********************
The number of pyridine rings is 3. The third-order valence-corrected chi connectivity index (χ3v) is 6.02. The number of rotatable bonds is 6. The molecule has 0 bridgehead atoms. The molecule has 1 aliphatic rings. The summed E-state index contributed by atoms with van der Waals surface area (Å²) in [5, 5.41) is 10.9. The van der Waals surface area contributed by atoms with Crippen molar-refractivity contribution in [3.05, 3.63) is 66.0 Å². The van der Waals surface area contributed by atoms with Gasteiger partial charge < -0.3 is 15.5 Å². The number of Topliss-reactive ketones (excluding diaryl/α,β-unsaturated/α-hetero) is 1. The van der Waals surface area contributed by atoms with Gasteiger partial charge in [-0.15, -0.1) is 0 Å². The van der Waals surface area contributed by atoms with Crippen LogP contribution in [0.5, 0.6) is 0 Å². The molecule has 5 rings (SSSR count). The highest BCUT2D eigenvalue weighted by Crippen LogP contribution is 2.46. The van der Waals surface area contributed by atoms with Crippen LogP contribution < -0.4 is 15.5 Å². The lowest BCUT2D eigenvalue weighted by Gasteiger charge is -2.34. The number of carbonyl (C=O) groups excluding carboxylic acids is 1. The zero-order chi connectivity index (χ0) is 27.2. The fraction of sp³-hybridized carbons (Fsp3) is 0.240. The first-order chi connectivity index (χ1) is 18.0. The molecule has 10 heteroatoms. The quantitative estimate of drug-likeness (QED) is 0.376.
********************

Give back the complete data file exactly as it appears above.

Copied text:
The number of pyridine rings is 3. The third-order valence-corrected chi connectivity index (χ3v) is 6.02. The number of rotatable bonds is 6. The molecule has 0 bridgehead atoms. The molecule has 1 aliphatic rings. The summed E-state index contributed by atoms with van der Waals surface area (Å²) in [5, 5.41) is 10.9. The van der Waals surface area contributed by atoms with Crippen molar-refractivity contribution in [3.05, 3.63) is 66.0 Å². The van der Waals surface area contributed by atoms with Gasteiger partial charge < -0.3 is 15.5 Å². The number of Topliss-reactive ketones (excluding diaryl/α,β-unsaturated/α-hetero) is 1. The van der Waals surface area contributed by atoms with Gasteiger partial charge in [-0.15, -0.1) is 0 Å². The van der Waals surface area contributed by atoms with Crippen LogP contribution in [0.5, 0.6) is 0 Å². The molecule has 5 rings (SSSR count). The highest BCUT2D eigenvalue weighted by Crippen LogP contribution is 2.46. The van der Waals surface area contributed by atoms with Crippen LogP contribution < -0.4 is 15.5 Å². The lowest BCUT2D eigenvalue weighted by Gasteiger charge is -2.34. The number of carbonyl (C=O) groups excluding carboxylic acids is 1. The zero-order chi connectivity index (χ0) is 27.2. The fraction of sp³-hybridized carbons (Fsp3) is 0.240. The first-order chi connectivity index (χ1) is 18.0. The molecule has 10 heteroatoms. The quantitative estimate of drug-likeness (QED) is 0.376.